Gay marriage is not all-inclusive

Thisanjali Gangoda

Gay rights. A term that defines the social welfare of lesbian, gay, bisexual and transgender individuals has now transformed into a term that is synonymous with gay marriage. But LGBT rights are much more expansive than just the issue of marriage. They entail a wide range of political and social protections including housing rights, equal partner benefits, the right to adopt, anti-discrimination laws and many other civil liberties.

So why is it that we in the United States are so fixated on the issue of same-sex marriage when the expansive list of gay rights has yet to be accomplished legally? Out of the 50 states, only five (Massachusetts, Connecticut, Iowa, Vermont, New Hampshire and recently the District of Columbia) legally recognize marriage equality. Thirty states have passed constitutional amendments to ban same-sex marriage, and in 30 states, LGBT individuals can be fired for their sexual orientation or gender identification, without being able to take any legal action. By banning same-sex marriage, over 1,000 federal protections and obligations that are granted to heterosexual couples are stripped away from LGBT couples, according to the National Association of Social Workers.

These statistics are alarming and bring attention to other LGBT issues, and indicate that same-sex marriage is an important part of LGBT rights. It gives LGBT individuals the legal means to express love for their partner and provides specific protections to LGBT couples. But there still remains a sentiment between LGBT individuals, activists and their supporters that the gay rights movement is in dire need of reinvention to achieve its ultimate goal: equality.

The public is constantly bombarded with developments about same-sex marriage, but prominent homosexual politicians and celebrities and outlandish legal actions taken against LGBT individuals are left unnoticed by the media. When Ellen DeGeneres wed her long-time girlfriend Portia de Rossi in August 2008 in California, the nation looked on with surprise, interest and support for the two celebrities. But the legality of their wedding was barely mentioned by the media, as same-sex marriage licenses in California became invalid by Proposition 8 in late November 2008. In November 2009 when Charlie Baker, a moderate Republican running for governor of Massachusetts, chose the openly gay Sen. Richard Tisei to be his running mate, the media skated over the announcement as if it was nothing.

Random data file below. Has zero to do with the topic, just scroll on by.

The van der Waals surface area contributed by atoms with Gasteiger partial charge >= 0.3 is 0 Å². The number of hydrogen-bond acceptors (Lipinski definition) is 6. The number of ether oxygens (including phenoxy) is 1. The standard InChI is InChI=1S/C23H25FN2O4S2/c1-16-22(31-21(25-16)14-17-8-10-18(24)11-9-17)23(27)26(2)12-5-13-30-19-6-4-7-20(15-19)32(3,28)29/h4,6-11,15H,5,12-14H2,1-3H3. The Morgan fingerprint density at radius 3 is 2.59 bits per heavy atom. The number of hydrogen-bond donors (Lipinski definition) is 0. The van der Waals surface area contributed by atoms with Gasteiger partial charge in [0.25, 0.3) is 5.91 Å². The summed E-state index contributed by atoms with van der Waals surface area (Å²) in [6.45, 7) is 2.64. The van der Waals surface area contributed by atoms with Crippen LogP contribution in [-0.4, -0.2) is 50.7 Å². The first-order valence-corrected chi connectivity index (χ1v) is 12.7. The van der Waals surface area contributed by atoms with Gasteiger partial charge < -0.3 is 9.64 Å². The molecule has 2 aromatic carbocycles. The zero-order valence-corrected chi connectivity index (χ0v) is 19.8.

While transgender men and women can’t hold a job for more than three months and queer kids in middle school are taunted and beat up by bullies in class, will same-sex marriage address these issues as well?

Same-sex marriage and civil unions don’t address issues of discrimination, harassment, denial of housing and jobs and partner benefits. Same-sex marriage overshadows issues of equality with its grandeur and romantic appeal and shouldn’t be the focal point of the battle for equality for LGBT individuals. Though it is an important part of the progressive LGBT movement in the United States, it distracts from the vast number of other issues of quality. Same-sex marriage should not be a separate entity from LGBT rights; they should be considered together, never conceding over one another. Only then can the United States achieve equal rights and fight the rhetoric of discriminating individuals and government.

Thisanjali Gangoda is a senior political science and applied conflict management major and columnist for the Daily Kent Stater. Contact her at [email protected].